Money Wellness
Person sitting on floor with a laptop going through overdue bills

What are priority and non-priority debts?

When you’re struggling to keep up with your bills and debt repayments, it may be tempting to pay the creditor that shouts loudest first. But it’s important to pay priority debts before non-priority debts. Find out the difference between the two and what to do if you’ve got money worries.  

What’s the difference between priority and non-priority debts?

Priority debts are the ones that could have the most serious consequences if you don’t pay them. The possible consequences of not paying priority debts include:

  • losing your home (repossession or eviction)
  • being visited by enforcement agents (bailiffs)
  • being forced onto energy prepayment meters
  • having your gas or electricity supply cut off
  • losing essential hire purchase belongings

The consequences of not paying non-priority debts are usually less serious. But creditors may still take action against you. Your debt could be passed to a debt collection agency and you could have a county court judgment made against you.

Which debts are priority debts?

Priority debts include:

  • rent
  • mortgage payments
  • overpaid benefits
  • loans that use your home as security
  • gas and electricity debts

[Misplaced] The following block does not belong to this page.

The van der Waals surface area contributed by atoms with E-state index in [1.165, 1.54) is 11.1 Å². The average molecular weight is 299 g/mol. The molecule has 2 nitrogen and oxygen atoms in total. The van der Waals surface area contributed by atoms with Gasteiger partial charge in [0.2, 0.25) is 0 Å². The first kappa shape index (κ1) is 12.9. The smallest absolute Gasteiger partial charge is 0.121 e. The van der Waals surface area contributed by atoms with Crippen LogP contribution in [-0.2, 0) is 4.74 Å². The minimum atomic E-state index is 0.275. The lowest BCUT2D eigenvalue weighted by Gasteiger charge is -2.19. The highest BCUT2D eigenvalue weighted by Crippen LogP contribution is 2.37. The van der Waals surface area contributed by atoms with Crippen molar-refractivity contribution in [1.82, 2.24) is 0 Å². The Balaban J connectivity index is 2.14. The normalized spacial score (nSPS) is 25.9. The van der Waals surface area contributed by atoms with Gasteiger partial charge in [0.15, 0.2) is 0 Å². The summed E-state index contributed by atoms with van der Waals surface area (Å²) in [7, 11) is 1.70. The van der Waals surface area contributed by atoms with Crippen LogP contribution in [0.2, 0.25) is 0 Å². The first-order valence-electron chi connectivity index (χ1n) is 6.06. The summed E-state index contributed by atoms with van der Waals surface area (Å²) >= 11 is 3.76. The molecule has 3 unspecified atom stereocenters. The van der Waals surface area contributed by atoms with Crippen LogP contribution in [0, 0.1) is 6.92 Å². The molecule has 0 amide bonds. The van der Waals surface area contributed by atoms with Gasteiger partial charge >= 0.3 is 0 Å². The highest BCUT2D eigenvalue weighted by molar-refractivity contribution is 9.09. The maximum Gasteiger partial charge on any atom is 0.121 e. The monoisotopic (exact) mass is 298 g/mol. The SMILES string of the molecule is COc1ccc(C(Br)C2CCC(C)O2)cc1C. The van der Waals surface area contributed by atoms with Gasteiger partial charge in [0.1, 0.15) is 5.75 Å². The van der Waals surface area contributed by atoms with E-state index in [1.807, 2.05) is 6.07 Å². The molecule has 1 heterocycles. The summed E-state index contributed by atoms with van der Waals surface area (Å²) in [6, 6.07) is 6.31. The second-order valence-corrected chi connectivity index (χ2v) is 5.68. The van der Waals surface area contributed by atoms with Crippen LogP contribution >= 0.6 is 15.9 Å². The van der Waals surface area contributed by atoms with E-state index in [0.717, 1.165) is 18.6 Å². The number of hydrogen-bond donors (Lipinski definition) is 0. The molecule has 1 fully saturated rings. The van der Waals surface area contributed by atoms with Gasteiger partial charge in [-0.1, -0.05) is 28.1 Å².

• council tax
  • court fines
  • hire purchase agreements for essential items (e.g. a car if there was no other way for you to get around, or an oven)
  • child maintenance payments (child support)
  • TV licence

Which debts are non-priority debts?

Non-priority debts include

  • credit card debts
  • hire purchase agreements that aren’t for essential items (e.g. a TV)
  • loans that don’t use your home as security
  • water bills
  • money borrowed from friends and family

Being fair to your creditors

If you have numerous debts, any spare money you have after paying your priority debts must be shared out fairly between your other creditors. Not doing this might stop you entering a formal debt solution (e.g. a debt relief order or bankruptcy) further down the line. With this in mind, it’s a good idea to talk to a debt adviser before agreeing payment plans with individual creditors.

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